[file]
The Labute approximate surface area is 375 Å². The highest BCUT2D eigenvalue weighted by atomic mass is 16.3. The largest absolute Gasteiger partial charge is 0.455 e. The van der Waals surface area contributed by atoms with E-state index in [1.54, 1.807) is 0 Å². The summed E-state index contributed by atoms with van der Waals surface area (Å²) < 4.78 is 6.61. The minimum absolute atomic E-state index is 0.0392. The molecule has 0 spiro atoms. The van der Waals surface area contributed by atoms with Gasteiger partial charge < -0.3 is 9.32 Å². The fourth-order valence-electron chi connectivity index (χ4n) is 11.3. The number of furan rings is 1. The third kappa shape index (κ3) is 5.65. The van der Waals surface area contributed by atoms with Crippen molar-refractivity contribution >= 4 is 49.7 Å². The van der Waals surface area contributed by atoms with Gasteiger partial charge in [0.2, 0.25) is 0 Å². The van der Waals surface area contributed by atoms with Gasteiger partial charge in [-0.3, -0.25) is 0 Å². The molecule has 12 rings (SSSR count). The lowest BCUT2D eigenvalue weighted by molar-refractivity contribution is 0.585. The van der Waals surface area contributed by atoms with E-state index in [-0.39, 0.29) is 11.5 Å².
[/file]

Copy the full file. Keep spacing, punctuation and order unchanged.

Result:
The Labute approximate surface area is 375 Å². The highest BCUT2D eigenvalue weighted by atomic mass is 16.3. The largest absolute Gasteiger partial charge is 0.455 e. The van der Waals surface area contributed by atoms with E-state index in [1.54, 1.807) is 0 Å². The summed E-state index contributed by atoms with van der Waals surface area (Å²) < 4.78 is 6.61. The minimum absolute atomic E-state index is 0.0392. The molecule has 0 spiro atoms. The van der Waals surface area contributed by atoms with Gasteiger partial charge < -0.3 is 9.32 Å². The fourth-order valence-electron chi connectivity index (χ4n) is 11.3. The number of furan rings is 1. The third kappa shape index (κ3) is 5.65. The van der Waals surface area contributed by atoms with Crippen molar-refractivity contribution >= 4 is 49.7 Å². The van der Waals surface area contributed by atoms with Gasteiger partial charge in [0.2, 0.25) is 0 Å². The van der Waals surface area contributed by atoms with Gasteiger partial charge in [-0.3, -0.25) is 0 Å². The molecule has 12 rings (SSSR count). The lowest BCUT2D eigenvalue weighted by molar-refractivity contribution is 0.585. The van der Waals surface area contributed by atoms with E-state index in [-0.39, 0.29) is 11.5 Å².